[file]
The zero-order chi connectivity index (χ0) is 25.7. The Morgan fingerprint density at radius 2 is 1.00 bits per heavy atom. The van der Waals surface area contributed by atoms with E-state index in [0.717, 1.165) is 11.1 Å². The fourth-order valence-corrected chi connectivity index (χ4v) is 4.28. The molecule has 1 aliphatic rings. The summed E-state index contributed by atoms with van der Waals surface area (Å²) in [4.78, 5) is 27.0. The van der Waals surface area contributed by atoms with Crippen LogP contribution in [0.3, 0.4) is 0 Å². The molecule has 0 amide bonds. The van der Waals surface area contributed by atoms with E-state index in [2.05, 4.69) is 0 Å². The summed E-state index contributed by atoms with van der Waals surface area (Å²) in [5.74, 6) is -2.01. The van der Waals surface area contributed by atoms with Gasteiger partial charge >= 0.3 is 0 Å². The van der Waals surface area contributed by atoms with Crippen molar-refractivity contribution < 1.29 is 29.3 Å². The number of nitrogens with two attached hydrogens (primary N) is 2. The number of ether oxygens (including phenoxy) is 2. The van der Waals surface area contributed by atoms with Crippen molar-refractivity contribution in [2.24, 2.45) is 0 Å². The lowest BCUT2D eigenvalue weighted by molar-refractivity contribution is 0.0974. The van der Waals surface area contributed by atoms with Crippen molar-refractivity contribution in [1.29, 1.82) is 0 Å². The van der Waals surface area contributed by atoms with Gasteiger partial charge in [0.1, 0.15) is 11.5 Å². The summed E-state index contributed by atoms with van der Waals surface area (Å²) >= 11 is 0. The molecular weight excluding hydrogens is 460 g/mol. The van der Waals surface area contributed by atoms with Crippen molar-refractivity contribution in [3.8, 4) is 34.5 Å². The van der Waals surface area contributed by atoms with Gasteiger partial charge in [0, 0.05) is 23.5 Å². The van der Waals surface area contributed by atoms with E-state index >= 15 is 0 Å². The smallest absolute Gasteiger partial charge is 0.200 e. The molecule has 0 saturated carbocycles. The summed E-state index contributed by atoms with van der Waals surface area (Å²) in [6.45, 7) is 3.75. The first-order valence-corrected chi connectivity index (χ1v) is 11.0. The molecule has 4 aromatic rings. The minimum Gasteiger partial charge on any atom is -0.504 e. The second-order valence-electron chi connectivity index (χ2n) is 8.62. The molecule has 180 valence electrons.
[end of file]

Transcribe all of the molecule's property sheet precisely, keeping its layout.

The zero-order chi connectivity index (χ0) is 25.7. The Morgan fingerprint density at radius 2 is 1.00 bits per heavy atom. The van der Waals surface area contributed by atoms with E-state index in [0.717, 1.165) is 11.1 Å². The fourth-order valence-corrected chi connectivity index (χ4v) is 4.28. The molecule has 1 aliphatic rings. The summed E-state index contributed by atoms with van der Waals surface area (Å²) in [4.78, 5) is 27.0. The van der Waals surface area contributed by atoms with Crippen LogP contribution in [0.3, 0.4) is 0 Å². The molecule has 0 amide bonds. The van der Waals surface area contributed by atoms with E-state index in [2.05, 4.69) is 0 Å². The summed E-state index contributed by atoms with van der Waals surface area (Å²) in [5.74, 6) is -2.01. The van der Waals surface area contributed by atoms with Gasteiger partial charge >= 0.3 is 0 Å². The van der Waals surface area contributed by atoms with Crippen molar-refractivity contribution < 1.29 is 29.3 Å². The number of nitrogens with two attached hydrogens (primary N) is 2. The number of ether oxygens (including phenoxy) is 2. The van der Waals surface area contributed by atoms with Crippen molar-refractivity contribution in [2.24, 2.45) is 0 Å². The lowest BCUT2D eigenvalue weighted by molar-refractivity contribution is 0.0974. The van der Waals surface area contributed by atoms with Crippen molar-refractivity contribution in [1.29, 1.82) is 0 Å². The van der Waals surface area contributed by atoms with Gasteiger partial charge in [0.1, 0.15) is 11.5 Å². The summed E-state index contributed by atoms with van der Waals surface area (Å²) >= 11 is 0. The molecular weight excluding hydrogens is 460 g/mol. The van der Waals surface area contributed by atoms with Crippen molar-refractivity contribution in [3.8, 4) is 34.5 Å². The van der Waals surface area contributed by atoms with Gasteiger partial charge in [0, 0.05) is 23.5 Å². The van der Waals surface area contributed by atoms with E-state index >= 15 is 0 Å². The smallest absolute Gasteiger partial charge is 0.200 e. The molecule has 0 saturated carbocycles. The summed E-state index contributed by atoms with van der Waals surface area (Å²) in [6.45, 7) is 3.75. The first-order valence-corrected chi connectivity index (χ1v) is 11.0. The molecule has 4 aromatic rings. The minimum Gasteiger partial charge on any atom is -0.504 e. The second-order valence-electron chi connectivity index (χ2n) is 8.62. The molecule has 180 valence electrons.